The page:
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The B.E. Journal of Economic Analysis & Policy

Editor-in-Chief: Jürges, Hendrik / Ludwig, Sandra

Ed. by Auriol , Emmanuelle / Brunner, Johann / Fleck, Robert / Friebel, Guido / Mendola, Mariapia / Requate, Till / Tsui, Kevin / Wichardt, Philipp / Zulehner, Christine

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Does Framing Matter for Conditional Cooperation? Evidence from a Natural Field Experiment

Stephan Meier1

1Harvard University,

Citation Information: Contributions in Economic Analysis & Policy. Volume 5, Issue 2, ISSN (Online) 1538-0645, DOI: 10.2202/1538-0645.1475, December 2005

Publication History

Published Online:
2005-12-31

Abstract

Framing a decision situation differently has affected behavior substantially in previous studies. This paper tests a framing effect in a field experiment at the University of Zurich. Each semester, every student has to decide whether to contribute to two social funds. Students were randomly informed that a high percentage of the student population contributed (or, equivalently, that a low percentage did not contribute), while others received the information that a relatively low percentage contributed (or a high percentage did not contribute).The results show the influence of framing effects is limited. People behave in a conditional cooperative way if informed either about the number of contributors or about the equivalent number of non-contributors. The positive correlation between group behavior and individual behavior is, however, weaker when the focus is on the defectors. The field experiment also shows gender differences in social comparison.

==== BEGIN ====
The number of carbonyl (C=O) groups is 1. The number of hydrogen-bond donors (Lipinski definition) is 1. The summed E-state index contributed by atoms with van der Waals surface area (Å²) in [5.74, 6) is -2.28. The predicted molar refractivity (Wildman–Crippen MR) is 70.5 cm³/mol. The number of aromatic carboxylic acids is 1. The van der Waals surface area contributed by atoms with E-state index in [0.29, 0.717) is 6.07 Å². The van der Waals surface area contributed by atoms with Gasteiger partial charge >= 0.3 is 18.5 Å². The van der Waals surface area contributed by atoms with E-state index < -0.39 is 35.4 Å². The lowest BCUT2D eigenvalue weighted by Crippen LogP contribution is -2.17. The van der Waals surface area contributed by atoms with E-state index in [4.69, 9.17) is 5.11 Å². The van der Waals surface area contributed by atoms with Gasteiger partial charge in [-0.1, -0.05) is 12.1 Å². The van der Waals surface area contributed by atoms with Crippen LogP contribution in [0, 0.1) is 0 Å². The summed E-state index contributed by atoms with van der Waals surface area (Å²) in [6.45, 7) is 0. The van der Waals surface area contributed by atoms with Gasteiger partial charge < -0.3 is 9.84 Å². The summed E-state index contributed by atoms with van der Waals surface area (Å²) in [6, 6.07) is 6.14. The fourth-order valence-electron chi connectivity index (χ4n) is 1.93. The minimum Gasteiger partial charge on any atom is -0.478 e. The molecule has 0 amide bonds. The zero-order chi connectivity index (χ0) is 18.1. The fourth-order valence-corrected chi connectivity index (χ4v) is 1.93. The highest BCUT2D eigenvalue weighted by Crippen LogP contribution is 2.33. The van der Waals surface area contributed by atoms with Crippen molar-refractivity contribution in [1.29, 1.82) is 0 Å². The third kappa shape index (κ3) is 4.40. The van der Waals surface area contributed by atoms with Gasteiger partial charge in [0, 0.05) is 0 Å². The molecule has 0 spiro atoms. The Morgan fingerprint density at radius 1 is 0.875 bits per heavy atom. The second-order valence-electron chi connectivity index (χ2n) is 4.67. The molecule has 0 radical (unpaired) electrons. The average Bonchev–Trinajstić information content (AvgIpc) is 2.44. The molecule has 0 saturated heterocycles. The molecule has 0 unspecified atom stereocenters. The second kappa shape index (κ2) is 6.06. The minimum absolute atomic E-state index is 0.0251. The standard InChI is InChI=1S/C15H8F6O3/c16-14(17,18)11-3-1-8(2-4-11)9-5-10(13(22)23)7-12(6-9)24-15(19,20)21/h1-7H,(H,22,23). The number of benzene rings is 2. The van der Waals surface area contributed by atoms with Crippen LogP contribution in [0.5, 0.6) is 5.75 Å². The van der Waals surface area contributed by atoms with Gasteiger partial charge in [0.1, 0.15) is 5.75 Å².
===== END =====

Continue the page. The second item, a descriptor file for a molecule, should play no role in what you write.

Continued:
Keywords: Field Experiment; Charitable Giving; Social Comparison; Framing; Gender

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